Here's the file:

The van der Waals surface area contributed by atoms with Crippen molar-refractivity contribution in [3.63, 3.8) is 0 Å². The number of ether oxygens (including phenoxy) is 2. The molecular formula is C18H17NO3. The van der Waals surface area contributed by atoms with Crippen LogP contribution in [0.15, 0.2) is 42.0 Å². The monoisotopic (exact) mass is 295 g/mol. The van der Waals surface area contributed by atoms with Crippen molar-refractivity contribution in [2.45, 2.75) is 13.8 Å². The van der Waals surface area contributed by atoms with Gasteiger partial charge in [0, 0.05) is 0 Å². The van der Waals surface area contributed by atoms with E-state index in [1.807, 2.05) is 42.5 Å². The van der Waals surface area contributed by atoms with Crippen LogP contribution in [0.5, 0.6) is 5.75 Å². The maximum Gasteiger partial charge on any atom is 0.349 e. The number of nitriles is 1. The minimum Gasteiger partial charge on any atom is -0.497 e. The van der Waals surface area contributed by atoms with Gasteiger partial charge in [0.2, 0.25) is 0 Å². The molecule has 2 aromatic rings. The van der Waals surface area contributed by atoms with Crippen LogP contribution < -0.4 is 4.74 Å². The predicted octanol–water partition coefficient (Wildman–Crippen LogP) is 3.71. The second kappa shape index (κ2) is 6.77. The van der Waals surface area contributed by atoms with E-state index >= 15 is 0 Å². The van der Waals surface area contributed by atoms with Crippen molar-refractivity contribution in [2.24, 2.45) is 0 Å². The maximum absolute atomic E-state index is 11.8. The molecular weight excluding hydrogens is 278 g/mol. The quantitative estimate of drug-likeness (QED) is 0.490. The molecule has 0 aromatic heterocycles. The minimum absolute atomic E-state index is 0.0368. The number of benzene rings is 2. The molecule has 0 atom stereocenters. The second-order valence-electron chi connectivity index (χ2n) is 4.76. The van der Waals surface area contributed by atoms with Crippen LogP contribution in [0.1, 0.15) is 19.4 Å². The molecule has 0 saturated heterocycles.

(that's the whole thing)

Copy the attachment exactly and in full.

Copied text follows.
The van der Waals surface area contributed by atoms with Crippen molar-refractivity contribution in [3.63, 3.8) is 0 Å². The number of ether oxygens (including phenoxy) is 2. The molecular formula is C18H17NO3. The van der Waals surface area contributed by atoms with Crippen LogP contribution in [0.15, 0.2) is 42.0 Å². The monoisotopic (exact) mass is 295 g/mol. The van der Waals surface area contributed by atoms with Crippen molar-refractivity contribution in [2.45, 2.75) is 13.8 Å². The van der Waals surface area contributed by atoms with Gasteiger partial charge in [0, 0.05) is 0 Å². The van der Waals surface area contributed by atoms with E-state index in [1.807, 2.05) is 42.5 Å². The van der Waals surface area contributed by atoms with Crippen LogP contribution in [0.5, 0.6) is 5.75 Å². The maximum Gasteiger partial charge on any atom is 0.349 e. The number of nitriles is 1. The minimum Gasteiger partial charge on any atom is -0.497 e. The van der Waals surface area contributed by atoms with Gasteiger partial charge in [0.2, 0.25) is 0 Å². The molecule has 2 aromatic rings. The van der Waals surface area contributed by atoms with Crippen LogP contribution < -0.4 is 4.74 Å². The predicted octanol–water partition coefficient (Wildman–Crippen LogP) is 3.71. The second kappa shape index (κ2) is 6.77. The van der Waals surface area contributed by atoms with E-state index >= 15 is 0 Å². The van der Waals surface area contributed by atoms with Crippen molar-refractivity contribution in [2.24, 2.45) is 0 Å². The maximum absolute atomic E-state index is 11.8. The molecular weight excluding hydrogens is 278 g/mol. The quantitative estimate of drug-likeness (QED) is 0.490. The molecule has 0 aromatic heterocycles. The minimum absolute atomic E-state index is 0.0368. The number of benzene rings is 2. The molecule has 0 atom stereocenters. The second-order valence-electron chi connectivity index (χ2n) is 4.76. The van der Waals surface area contributed by atoms with Crippen LogP contribution in [0.1, 0.15) is 19.4 Å². The molecule has 0 saturated heterocycles.